Leucadendron argenteum can grow to 8 m in 10 years but seldom lives beyond 20 years. The leaves are silver-grey, caused by thousands of tiny, soft, silvery hairs on both leaf surfaces. In hot, dry weather they are intensely silver as the hairs lie flat to protect the leaves from drying out and when blown by the wind, make an impressive sight. Male and female flowers are carried on separate plants.  Leucadendron argenteum needs a sunny position, with good air circulation, well-drained (sandy) soil, plenty of water, particularly in autumn-winter-spring and protection from frost. If you live in an area where you can grow this tree, do so - it will give you years of pleasure and be an instant hit with any visitors to your garden.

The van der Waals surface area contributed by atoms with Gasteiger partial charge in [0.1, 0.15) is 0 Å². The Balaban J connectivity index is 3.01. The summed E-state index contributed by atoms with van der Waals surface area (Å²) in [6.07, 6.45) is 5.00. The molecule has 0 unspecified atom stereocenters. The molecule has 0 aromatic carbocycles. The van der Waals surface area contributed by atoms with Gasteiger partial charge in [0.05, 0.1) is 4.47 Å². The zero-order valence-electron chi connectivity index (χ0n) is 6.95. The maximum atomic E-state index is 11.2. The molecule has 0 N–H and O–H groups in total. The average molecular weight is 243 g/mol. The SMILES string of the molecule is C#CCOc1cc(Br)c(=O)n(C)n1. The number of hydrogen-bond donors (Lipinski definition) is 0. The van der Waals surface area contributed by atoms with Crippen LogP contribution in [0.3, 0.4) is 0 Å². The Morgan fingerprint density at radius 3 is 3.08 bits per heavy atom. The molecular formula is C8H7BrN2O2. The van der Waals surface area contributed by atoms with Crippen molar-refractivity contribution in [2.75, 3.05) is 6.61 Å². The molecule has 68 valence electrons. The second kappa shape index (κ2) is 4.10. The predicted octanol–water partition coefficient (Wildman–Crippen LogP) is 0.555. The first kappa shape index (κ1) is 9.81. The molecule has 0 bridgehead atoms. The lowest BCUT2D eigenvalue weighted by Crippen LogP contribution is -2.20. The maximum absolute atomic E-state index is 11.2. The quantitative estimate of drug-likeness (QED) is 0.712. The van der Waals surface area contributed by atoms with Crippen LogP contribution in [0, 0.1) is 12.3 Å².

Despite the many do's and don't in growing this species, it has adapted exceptionally well in my garden, being first planted some 40 years ago by my mother. It is completely water wise as my plants are situated far from any water source and has seeded freely. A present I have around forty self-seeded young plants that have come up during the past 18 months, following the death from old age of two trees. Rainfall is mostly in autumn and spring and my soil is of limestone origin, decidedly neutral to alkaline and often very dry. The area also has a good share of hot berg winds. Everything says they shouldn't grow here yet they are thriving. 

The Silver tree is classified as RARE (meaning that it has a small population and a restricted distribution range) and ENDANGERED (meaning that it faces a very high risk of extinction in the wild).  It is currently threatened by urban expansion, afforestation, inappropriate fire management, alien plant invasion, habitat fragmentation and susceptibility to root fungal infections.